Global functional food sales to $195 billion by 2012

by Staff
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CAMBRIDGE, MASS. — Scientia Advisors is forecasting robust growth in the functional foods market worldwide. Specifically, Scientia is anticipating an annual compound growth rate of 7% through 2012 averaged across all segments of the industry.

Global sales of functional foods will rise to $195 billion by 2012, up 52% from 2006 sales of $128 billion.

Functional foods are defined as those foods fortified with naturally occurring ingredients that provide health benefits beyond basic nutrition. Innovation is leading the growth in the market.

"Both large and small companies are developing efficacious new ingredients," said Bob Jones, principal consultant at Scientia who led the study. "Currently, there are clinical trials underway to test the role of omega-3 fatty acids in slowing the progression of Alzheimer’s disease. There is also work supporting the role of probiotics in enhancing immune systems."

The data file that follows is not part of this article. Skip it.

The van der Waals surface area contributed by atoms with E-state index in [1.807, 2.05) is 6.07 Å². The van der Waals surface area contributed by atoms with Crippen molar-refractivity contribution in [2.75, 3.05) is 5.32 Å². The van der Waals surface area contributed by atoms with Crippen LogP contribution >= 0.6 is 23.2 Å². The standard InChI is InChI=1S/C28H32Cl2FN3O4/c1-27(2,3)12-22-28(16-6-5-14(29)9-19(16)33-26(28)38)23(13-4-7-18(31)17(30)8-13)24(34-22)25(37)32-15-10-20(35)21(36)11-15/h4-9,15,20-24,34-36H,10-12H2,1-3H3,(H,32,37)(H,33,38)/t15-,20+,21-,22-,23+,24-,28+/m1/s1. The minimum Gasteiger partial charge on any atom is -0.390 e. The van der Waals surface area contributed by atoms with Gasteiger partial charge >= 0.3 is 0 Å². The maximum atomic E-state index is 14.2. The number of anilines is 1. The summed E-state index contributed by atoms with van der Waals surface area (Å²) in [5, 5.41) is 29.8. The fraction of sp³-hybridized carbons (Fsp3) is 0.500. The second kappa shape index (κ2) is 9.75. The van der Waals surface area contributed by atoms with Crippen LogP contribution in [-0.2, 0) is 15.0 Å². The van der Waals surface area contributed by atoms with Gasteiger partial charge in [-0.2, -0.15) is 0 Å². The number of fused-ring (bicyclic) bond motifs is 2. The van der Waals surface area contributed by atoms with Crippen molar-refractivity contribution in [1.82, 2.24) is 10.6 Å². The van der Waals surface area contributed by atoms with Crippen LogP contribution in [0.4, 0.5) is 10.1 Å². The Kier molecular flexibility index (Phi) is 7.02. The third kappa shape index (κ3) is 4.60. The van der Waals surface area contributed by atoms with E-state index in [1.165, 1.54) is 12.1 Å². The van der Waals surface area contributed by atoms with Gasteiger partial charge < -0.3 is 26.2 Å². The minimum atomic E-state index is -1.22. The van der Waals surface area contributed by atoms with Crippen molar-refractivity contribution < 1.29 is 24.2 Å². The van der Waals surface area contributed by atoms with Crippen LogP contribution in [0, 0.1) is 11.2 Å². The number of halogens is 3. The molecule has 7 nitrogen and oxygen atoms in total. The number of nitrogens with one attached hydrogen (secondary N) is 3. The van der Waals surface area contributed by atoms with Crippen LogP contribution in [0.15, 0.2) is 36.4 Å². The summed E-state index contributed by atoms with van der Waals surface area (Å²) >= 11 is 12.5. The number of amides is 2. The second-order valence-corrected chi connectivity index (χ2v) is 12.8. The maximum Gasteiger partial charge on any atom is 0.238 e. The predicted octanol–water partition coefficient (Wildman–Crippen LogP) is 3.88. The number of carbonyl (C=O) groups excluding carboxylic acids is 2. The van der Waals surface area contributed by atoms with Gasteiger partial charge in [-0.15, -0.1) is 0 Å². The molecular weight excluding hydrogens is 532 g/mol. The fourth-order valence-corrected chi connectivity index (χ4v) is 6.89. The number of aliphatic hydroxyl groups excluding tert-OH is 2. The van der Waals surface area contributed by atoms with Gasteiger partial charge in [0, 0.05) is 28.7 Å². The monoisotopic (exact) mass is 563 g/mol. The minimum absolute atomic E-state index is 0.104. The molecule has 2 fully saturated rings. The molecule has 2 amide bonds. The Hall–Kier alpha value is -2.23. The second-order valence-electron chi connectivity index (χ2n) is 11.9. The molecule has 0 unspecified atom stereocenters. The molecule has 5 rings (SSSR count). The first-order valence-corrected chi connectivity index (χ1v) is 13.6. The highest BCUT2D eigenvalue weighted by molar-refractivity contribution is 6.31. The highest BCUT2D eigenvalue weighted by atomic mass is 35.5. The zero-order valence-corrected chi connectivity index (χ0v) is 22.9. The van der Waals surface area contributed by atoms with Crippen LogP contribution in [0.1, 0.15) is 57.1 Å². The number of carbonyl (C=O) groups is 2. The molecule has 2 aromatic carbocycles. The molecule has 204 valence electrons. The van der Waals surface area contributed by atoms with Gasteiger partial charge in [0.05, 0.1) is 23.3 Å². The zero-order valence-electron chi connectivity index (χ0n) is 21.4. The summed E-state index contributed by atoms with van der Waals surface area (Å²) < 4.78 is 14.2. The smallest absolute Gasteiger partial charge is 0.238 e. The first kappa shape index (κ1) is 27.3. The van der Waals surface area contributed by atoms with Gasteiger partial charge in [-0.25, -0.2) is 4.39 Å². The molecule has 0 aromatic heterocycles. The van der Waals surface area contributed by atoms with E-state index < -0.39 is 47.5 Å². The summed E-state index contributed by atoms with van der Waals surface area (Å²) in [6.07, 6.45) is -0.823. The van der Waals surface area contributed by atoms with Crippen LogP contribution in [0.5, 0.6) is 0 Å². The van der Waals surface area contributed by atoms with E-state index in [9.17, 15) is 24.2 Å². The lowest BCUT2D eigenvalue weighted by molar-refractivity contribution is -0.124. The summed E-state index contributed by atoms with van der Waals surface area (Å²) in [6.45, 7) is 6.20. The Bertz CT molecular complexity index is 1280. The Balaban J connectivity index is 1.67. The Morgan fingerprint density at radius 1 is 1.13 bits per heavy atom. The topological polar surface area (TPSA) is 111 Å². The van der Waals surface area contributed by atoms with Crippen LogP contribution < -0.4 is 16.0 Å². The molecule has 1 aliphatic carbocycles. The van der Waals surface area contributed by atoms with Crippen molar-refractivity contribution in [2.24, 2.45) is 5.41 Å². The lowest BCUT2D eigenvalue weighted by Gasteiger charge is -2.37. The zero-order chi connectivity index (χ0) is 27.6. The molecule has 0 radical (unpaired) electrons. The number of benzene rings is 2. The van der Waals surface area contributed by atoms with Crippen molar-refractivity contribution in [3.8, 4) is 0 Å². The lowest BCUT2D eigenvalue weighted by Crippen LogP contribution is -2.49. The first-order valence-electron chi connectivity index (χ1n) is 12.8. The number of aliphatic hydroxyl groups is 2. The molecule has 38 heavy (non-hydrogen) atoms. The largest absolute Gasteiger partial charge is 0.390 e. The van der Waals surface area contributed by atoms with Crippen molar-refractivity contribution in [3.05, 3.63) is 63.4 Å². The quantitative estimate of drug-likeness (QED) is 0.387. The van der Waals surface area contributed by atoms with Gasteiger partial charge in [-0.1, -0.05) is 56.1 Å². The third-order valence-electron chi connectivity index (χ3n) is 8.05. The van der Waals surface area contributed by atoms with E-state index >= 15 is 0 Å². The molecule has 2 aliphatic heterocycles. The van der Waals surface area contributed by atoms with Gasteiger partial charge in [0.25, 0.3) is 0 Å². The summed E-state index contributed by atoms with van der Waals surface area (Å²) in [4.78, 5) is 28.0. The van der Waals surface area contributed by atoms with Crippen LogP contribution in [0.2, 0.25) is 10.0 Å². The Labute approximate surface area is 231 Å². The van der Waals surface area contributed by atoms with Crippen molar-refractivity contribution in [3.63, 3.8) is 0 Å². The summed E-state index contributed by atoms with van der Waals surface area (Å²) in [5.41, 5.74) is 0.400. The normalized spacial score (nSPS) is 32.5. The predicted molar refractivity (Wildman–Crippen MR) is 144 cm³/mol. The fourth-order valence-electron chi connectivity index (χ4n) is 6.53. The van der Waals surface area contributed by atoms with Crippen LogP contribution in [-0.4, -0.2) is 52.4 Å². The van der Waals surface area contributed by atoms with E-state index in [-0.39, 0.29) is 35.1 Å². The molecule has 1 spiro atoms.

Mr. Jones said it is important companies are making products that taste good, are affordable and may be found in the supermarket.

Other factors contributing to the growth of such products include increasing scientific evidence of functional foods’ effectiveness, increased media publicity encouraging consumers to adopt such products, an aging populating with growing chronic health needs and food companies’ ability to work in a regulatory environment that increasingly requires substantiation of claims being made.

The U.S. accounts for nearly 40% of the global market for functional foods and beverages. Even so, not all products are equally as successful as yogurt with probiotics has been quite successful but margarines with a cholesterol-lowering sterol have mostly failed in the United States.

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